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Ryan Murphy Reveals That Some Fox Execs Called Glee 'the F*g Show'

Ryan Murphy Reveals That Some Fox Execs Called Glee 'the F*g Show'


The Glee creator spilled all the tea in a new podcast from stars Kevin McHale and Jenna Ushkowitz.


It's an understatement to say the smash hit TV show Glee has had its fair share of drama over the years. Between the resurfacing of outrageous clips of the show, the deaths of three of the cast members, and the multiple cast feuds, the teen dramedy has stayed in the headlines consistently since it ended in 2015, for better or for worse.

Now, stars Kevin McHale and Jenna Ushkowitz are ready to set the record gay straight and give us the real behind-the-scenes tea. They've launched their new podcast, And That's What You REALLY Missed, with the promise to rewatch the entire six seasons of the show and interview some of the stars, crew, other celebrities, and even creator/showrunner Ryan Murphy.

The iconic gay director had a lot to say in episode one. Murphy might be a TV powerhouse now with shows like American Horror Story and Dahmer under his belt, but he confesses that he had no idea what he was doing when Glee first blew up back in 2009. He tells McHale and Uskowitz that he now realizes that once the show took off, he became something like an "absentee father" to the cast, and regrets how he handled many situations. He even confesses that he checked out of the show after Cory Monteith's death. Tragically, the moment that reconnected Murphy and the cast was Naya Rivera's death. "It was a moment when all of us were brought back together in grief. "

Murphy also talks about the inception of the show. He reveals that the pilot was actually written with Justin Timberlake in mind for Mr. Schue, and that the problematic rapping teacher was originally going to be a crystal meth addict. Fresh off the gritty cable drama Nip/Tuck, Murphy and the network reworked into something more family-friendly and Timberlake was never formally attached to it. The role went to the now infamous (and lookalike) actor, Matthew Morrison.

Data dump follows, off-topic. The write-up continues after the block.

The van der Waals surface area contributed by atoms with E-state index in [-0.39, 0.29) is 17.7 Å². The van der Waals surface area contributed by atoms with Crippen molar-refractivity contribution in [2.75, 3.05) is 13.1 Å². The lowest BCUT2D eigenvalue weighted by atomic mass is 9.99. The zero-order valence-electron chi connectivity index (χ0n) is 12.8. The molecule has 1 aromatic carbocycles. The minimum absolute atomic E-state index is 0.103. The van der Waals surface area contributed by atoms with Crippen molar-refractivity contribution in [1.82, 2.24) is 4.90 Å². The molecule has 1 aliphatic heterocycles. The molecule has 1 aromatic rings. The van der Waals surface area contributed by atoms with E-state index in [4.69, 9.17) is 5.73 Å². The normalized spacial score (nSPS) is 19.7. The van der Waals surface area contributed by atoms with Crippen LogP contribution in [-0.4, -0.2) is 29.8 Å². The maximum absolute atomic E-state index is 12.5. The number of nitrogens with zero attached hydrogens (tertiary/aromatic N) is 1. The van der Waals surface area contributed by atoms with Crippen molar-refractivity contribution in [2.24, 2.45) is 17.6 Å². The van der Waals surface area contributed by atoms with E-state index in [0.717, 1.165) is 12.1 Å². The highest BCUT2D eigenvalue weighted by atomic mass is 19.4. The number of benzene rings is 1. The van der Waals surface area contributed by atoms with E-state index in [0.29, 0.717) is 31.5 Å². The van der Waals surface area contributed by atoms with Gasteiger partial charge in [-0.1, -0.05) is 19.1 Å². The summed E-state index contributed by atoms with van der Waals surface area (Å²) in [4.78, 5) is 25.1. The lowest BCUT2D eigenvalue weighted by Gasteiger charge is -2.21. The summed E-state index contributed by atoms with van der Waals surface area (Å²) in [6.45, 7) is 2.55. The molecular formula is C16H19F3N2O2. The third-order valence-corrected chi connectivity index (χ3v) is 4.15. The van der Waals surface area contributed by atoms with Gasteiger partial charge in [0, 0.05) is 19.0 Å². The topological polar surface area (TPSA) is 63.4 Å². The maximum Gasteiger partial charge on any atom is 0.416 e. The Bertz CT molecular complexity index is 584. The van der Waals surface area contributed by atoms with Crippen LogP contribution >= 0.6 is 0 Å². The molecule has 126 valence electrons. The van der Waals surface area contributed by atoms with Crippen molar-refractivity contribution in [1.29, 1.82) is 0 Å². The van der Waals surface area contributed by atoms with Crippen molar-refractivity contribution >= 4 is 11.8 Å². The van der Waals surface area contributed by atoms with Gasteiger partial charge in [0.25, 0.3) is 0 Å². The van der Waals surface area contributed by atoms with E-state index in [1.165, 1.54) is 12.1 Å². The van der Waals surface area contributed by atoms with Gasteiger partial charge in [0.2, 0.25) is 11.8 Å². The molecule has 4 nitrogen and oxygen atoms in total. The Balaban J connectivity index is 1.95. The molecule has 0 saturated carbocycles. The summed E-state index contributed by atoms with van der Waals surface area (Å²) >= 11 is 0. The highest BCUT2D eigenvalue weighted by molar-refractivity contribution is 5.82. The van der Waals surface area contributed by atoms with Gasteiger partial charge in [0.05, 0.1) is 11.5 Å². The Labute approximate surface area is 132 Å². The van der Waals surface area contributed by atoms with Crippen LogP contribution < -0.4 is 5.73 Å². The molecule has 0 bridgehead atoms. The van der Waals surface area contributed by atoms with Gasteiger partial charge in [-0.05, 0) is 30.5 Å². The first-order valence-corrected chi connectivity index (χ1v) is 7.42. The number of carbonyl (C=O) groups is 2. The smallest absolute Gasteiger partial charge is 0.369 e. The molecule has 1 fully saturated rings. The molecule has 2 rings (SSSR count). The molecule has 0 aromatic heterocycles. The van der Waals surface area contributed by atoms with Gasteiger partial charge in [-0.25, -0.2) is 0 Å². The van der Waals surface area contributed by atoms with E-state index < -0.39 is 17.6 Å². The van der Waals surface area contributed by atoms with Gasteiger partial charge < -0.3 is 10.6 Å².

Murphy also recalls "a lot of homophobic fear" around the show. This was back in 2008/2009, when nothing like this had been on television before. It was an uphill battle for Murphy to get to the show greenlit, who even said that some executives would make fun of his voice in meetings.

"There was one very powerful person within the corporation who would repeatedly, at screenings of it, before it was picked up, who kept calling it 'the f*g show,' which made executives who had championed it furious. That was back in the day when you could say this in a room full of people and no one would bat an eye." Alas, Murphy did not give any names.

He had the last laugh, of course, when the show became a massive hit. But did you know that Darren Criss' all-boy acapella group, The Warblers, almost got their own spinoff around season three? Murphy, overwhelmed already, declined at the time, but now wishes that he had done it.

These are all just a taste of the secrets revealed. The three apparently had a three-hour conversation and will pick back up with part two next week.

And that's what you REALLY missed on Glee! New episodes premiere Mondays. Stream the episode below:

RELATED | Kevin McHale Reveals the Glee Cast Were All Hooking up With Each Other

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